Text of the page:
Demand significantly exceeds supply.

The obvious solution for the future must be to train more young people in software engineering. But this is simpler said than done and is certainly no short-term fix. A quick look at the statistics show that 50% of young people take STEM subjects at GCSE but less than 10% graduate in engineering and technology. There’s quite an attrition from initial interest through to graduation that will take time and energy to rectify.

Solution in the detail

For hiring managers to find a solution, we need more definition. If software engineering comprises five diverse activities, only one of which involves actually writing code, then part of the solution to the supply problem must be to identify and acknowledge the other four specialisations. And if these require diverse traits, we need to characterise each so that the search can begin.

Let’s start with the business end of software engineering – business analysis and product ownership (on behalf of the user). This requires a good general education, high social skills and good knowledge of the user’s business activities. Business graduates with further training could do this role.

Then there’s system specification and algorithm development. Few studying software engineering at university will have covered the depth needed in this and arguably this is best left to mathematicians and those in specialisms like operational research.

On the far side of the lifecycle comes test and quality assurance. This is often where software engineers start because it is a bounded, highly structured environment where mistakes are controlled. Here perhaps those with foundation degrees could contribute.

And finally, when the software reaches the user, there’s a role for trainers and implementers. Here perhaps any structure-centred graduate could learn what’s needed to have the user get the most out of the solution. Perhaps here, geographers and other humanities and social scientists can play.

So, by surrounding the sandwich filling of coding with other disciplines, the available pool is made considerably larger.

Necessary change of thinking

But for this thinking to be successful, hiring companies must kick the idea that the only person who can contribute to a software project is someone who can write code – the stereotypical introverted male nerd who grew up coding. Perhaps a software engineer need never actually write code? Perhaps he or she can live in pseudo-code, in diagramming, modelling and plain English? Perhaps a coder writes code?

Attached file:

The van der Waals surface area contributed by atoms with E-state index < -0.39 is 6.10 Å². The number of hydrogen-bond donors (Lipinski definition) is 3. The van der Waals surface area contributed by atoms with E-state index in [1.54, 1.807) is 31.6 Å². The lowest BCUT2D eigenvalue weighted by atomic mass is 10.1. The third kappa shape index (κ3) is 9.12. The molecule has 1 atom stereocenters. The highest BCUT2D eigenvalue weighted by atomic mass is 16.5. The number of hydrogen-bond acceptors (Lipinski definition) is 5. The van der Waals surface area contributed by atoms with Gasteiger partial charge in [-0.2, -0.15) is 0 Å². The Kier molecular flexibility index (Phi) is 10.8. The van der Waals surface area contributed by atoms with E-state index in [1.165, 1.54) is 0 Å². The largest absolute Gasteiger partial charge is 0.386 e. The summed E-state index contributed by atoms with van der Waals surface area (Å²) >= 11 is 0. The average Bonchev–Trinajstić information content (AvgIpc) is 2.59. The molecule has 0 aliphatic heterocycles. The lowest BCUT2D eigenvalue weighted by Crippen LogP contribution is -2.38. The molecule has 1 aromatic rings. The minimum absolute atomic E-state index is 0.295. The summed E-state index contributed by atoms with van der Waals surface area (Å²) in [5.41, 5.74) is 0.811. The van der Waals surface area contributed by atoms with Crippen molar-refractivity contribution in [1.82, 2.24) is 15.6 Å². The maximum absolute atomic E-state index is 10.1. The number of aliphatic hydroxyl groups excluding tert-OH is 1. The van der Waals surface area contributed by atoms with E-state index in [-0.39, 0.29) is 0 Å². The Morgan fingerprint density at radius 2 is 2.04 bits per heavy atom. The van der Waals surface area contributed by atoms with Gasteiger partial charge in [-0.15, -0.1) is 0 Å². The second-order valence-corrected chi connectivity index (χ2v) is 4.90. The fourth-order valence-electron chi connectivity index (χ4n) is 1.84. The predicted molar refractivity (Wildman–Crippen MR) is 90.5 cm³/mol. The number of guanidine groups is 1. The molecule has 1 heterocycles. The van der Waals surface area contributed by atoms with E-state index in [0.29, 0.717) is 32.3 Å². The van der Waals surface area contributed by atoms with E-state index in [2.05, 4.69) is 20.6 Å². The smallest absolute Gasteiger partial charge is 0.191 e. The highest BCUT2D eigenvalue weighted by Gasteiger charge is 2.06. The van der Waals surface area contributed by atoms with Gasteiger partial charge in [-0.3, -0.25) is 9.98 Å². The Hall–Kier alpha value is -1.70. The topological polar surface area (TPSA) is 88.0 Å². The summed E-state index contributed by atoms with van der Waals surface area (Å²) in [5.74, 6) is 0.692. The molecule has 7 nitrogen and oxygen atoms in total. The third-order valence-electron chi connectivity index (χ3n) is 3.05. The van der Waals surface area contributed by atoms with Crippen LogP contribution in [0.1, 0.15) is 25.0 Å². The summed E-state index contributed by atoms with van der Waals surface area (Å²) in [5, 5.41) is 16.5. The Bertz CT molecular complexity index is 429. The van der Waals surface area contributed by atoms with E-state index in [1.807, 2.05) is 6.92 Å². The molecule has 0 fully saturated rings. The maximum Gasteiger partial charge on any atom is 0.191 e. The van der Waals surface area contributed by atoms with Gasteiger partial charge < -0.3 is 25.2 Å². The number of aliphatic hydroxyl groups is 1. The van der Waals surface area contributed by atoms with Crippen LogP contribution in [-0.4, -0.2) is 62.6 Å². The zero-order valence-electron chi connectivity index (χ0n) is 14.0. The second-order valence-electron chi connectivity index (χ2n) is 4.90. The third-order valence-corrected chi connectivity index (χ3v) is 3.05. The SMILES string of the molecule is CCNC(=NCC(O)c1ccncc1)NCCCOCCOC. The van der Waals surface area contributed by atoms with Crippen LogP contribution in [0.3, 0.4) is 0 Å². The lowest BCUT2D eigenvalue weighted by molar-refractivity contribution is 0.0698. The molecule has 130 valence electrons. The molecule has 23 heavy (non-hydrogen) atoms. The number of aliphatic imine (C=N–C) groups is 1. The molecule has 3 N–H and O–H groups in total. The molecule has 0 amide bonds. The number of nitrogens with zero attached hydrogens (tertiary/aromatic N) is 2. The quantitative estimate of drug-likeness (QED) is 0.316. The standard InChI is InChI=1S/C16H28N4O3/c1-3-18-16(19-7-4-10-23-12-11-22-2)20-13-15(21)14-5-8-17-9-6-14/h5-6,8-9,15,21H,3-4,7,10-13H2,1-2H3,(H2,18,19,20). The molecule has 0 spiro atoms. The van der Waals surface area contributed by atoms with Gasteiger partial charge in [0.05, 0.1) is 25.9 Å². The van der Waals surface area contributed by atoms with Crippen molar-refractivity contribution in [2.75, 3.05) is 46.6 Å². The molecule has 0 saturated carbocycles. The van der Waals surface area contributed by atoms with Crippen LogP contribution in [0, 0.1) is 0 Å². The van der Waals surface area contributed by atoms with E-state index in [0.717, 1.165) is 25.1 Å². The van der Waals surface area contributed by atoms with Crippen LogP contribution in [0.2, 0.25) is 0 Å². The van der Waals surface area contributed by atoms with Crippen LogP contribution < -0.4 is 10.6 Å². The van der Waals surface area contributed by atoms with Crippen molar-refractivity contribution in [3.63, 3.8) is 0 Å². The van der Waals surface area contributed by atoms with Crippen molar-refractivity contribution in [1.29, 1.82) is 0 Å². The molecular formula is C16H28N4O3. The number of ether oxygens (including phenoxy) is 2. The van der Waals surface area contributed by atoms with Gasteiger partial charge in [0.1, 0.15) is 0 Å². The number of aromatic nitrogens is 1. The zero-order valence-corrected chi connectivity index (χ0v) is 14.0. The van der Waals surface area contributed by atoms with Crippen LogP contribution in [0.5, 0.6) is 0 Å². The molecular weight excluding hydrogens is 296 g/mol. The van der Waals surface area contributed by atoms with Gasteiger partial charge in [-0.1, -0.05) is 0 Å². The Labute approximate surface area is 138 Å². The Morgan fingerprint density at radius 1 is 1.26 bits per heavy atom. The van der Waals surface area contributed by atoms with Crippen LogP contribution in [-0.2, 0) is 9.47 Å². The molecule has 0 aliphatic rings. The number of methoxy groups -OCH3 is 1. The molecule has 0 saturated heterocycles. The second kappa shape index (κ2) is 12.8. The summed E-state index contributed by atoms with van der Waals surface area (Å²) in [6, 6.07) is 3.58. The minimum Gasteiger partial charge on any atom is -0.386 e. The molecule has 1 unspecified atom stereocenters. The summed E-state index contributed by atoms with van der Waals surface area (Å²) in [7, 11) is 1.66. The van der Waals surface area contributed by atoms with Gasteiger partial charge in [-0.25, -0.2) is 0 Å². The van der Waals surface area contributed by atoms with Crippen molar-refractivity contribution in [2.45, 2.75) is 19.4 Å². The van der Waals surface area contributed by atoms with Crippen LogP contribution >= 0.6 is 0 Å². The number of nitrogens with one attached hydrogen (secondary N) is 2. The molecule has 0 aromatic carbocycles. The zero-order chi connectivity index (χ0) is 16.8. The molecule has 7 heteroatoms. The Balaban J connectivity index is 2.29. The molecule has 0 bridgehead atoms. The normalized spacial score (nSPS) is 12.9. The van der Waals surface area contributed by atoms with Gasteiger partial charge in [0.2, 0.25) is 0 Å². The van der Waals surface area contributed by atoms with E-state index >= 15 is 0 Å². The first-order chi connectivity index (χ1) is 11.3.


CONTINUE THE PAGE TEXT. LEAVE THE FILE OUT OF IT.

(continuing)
Managers need to understand that coding can also be learned. And the future of programing languages that are simpler, faster, more efficient and that enable code with fewer bugs supports this. Toolkits and reuse of code in libraries avoid reinventing the wheel. And efficiency is enhanced in the general trend towards ever higher and more specific languages like MATLAB and R.

This approach is akin to recruitment in many other fields. Hiring managers in other fields seek those who can reason, not those who can already do a narrowly specified job like coding. So, we find that tax accountants are mathematicians and even economists. Statisticians are people who have studied and achieved higher degrees (in any subject) that demanded the processing of data.

Hire for profile: coding can be learned

The key thing then is to hire those with the right profile to enter the firm, contribute and learn. Profiling of personal characteristics must take precedence over high-level statements like ‘must be proficient in coding in MS.NET’.

Software engineers with differing competencies and traits can be employed across the lifecycle – and even in coding, languages can be learned.

Now, some may yell that this is already happening. To some extent that’s true. Big software users (with hundreds of software engineers on a project) such as banks and major systems integrators are indeed splitting the role. Subject matter experts behave as analysts and testing of multi-million lines-of-code programs is a specialist science. And coders are coming from a variety of disciplines, re-training through post-graduate conversion courses.

But the argument above is that these concepts should be adopted by all firms as a means of overcoming insufficient numbers of digital or software engineers in the labour market.

The final word on hiring specialists

Whenever there's a sortfall, greater flexibility and openness to new approaches on the part of hiring managers are essential to avoid long-term vacancies and their associated business problems. The mantra of ‘transferable skills’ must be embraced and hiring managers must be prepared to invest to develop talent.